No Simple Victory: World War II in Europe: 1939-1945

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Overview

One of the world's leading historians re-examines World War II and its outcome

If history really belongs to the victor, what happens when there's more than one side declaring victory? That's the conundrum Norman Davies unravels in his absorbing new book No Simple Victory. Far from being a revisionist history, this is instead a clear-eyed reappraisal, offering new insight by reevaluating well-established facts, as well as pointing out ...

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Overview

One of the world's leading historians re-examines World War II and its outcome

If history really belongs to the victor, what happens when there's more than one side declaring victory? That's the conundrum Norman Davies unravels in his absorbing new book No Simple Victory. Far from being a revisionist history, this is instead a clear-eyed reappraisal, offering new insight by reevaluating well-established facts, as well as pointing out lesser-known ones.

Davies asks readers to reconsider what they know about World War II, and how the received wisdom might be biased or incorrect. He poses simple questions that have complicated and unexpected answers. For instance, Can you name the five biggest battles of the war in Europe? Or, What were the main political ideologies that were contending for supremacy? The answers to these and other questions-and the implications of those answers-will surprise even those who feel that they are experts on the subject.

Norman Davies has established himself as one of the preeminent scholars of World War II history, in the tradition of John Keegan and Antony Beevor. No Simple Victory is an invaluable contribution to twentieth century history and an illuminating portrait of a conflict which continues to raise questions and provoke debate today.

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Editorial Reviews

Publishers Weekly

Davies's latest book about the Second World War is an extended argument that most Americans and Europeans-even well-educated ones-have failed to grasp even the most basic facts about the single largest event of the 20th century. His polemic is laid out slowly and carefully, beginning with the mistakes (the American WWII memorial lists the years of the war as 1941-1945) and proceeding from there. Such a book requires a reader who can hold listeners' attention for long stretches of facts and figures, and Vance is just the man. He sounds like a narrator for a History Channel documentary, and considering the topic, this is perfect for Davies's book. Vance makes Davies's work not another rehashing of familiar material, but a riveting, sustained performance. Simultaneous release with the Viking hardcover (Reviews, June 25). (Nov.)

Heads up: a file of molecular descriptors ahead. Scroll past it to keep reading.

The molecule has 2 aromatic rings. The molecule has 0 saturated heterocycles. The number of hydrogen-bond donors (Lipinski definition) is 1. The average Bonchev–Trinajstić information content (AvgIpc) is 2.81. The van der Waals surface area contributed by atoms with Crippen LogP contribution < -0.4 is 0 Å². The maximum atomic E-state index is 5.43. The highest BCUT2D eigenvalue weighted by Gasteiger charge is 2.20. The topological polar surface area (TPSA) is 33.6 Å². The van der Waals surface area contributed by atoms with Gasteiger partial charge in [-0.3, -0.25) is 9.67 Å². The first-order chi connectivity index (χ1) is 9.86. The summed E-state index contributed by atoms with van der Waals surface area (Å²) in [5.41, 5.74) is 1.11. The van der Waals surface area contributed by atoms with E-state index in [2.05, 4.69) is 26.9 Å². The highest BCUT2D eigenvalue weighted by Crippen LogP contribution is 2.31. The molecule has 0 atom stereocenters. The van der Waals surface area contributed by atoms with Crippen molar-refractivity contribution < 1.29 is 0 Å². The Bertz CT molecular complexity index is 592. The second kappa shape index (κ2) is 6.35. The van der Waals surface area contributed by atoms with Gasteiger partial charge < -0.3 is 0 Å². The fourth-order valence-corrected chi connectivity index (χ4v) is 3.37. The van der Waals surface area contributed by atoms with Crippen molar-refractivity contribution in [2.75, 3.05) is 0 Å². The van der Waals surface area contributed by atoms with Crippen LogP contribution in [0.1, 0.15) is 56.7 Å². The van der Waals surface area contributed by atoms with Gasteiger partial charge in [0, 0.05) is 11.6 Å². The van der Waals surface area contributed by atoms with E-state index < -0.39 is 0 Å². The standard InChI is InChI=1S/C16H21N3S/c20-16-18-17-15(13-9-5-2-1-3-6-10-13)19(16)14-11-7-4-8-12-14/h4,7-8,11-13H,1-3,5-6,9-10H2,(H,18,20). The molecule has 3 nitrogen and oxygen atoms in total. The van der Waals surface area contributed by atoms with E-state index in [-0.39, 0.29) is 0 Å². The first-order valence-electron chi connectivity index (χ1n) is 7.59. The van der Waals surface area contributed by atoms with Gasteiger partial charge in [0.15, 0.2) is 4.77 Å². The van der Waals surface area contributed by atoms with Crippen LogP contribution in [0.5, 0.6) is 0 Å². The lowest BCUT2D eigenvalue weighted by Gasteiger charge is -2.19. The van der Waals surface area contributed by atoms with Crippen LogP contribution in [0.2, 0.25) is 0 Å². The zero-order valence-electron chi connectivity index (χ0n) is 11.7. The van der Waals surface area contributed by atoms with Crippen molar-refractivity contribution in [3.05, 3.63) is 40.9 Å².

Copyright 2007 Reed Business Information
Library Journal

Davies (Supernumerary Fellow, Wolfson Coll., Oxford; Rising '44: The Battle of Warsaw) reappraises the war and demolishes many of the myths accreted around it. A lively and contrary historiography, skillfully written and far from humorless, this should be in any subject collection. Where were the seven battles fought that had the most casualties? Americans might know one or two. Hint: all were on the Eastern Front.


—Edwin B. Burgess
Kirkus Reviews
World War II study that seeks to challenge traditional and, Davies (Rising '44: The Battle of Warsaw, 2004, etc.) argues, glaringly inaccurate narratives of the event. This alternative history not only focuses on what has been wrongly said about the war, but also on what has not been said and why. Common myths about the war that have heretofore been regarded as fact-such as what the largest concentration camp in Europe was-are convincingly dispelled. Davies believes it is dangerous to view the Western Powers as fair-minded and democratic, when they naively stood by while victims of Stalin's tyrannical regime could "be counted not in hundreds or thousands, or even millions, but in tens of millions." In seeking to explain how such atrocities could be allowed to occur, Davies moves into a discussion of morality during the war and posits the answers to some uncomfortable questions. Why has the extent of the Soviet Union's devastating involvement in the conflict previously been understated or even rationalized by the West? Why was the expulsion of ethnic Germans from certain former German provinces virtually ignored after the war? In passages on warfare, politics, soldiers and civilians, Davies provides a detailed and personal history of the conflict. In discussing the fate of the soldiers, and the improvement in military psychiatry, he uses an unusual example-British army veteran and popular comic Spike Milligan-to prove his point. It is to the author's credit that he not only deconstructs the foundations of World War II history, but also explains how these misconceptions were built in the first place, giving a detailed account of the ways in which the war has been portrayed in film, art andliterature, and how this has subsequently affected public perception. Emphasizes why it is necessary to continue to examine and amend a complex story whose many facets will take much more searching to be told. Agent: David Godwin/David Godwin Associates
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Product Details

  • ISBN-13: 9780641956997
  • Publisher: Penguin Group (USA)
  • Publication date: 9/6/2007
  • Pages: 560
  • Product dimensions: 6.25 (w) x 9.25 (h) x 1.50 (d)

Meet the Author

Norman Davies is the bestselling author of Europe: A History, The Isles: A History, and Rising '44. He is a Fellow of the British Academy, a Fellow of the Royal Historical Society, and professor emeritus at London University.
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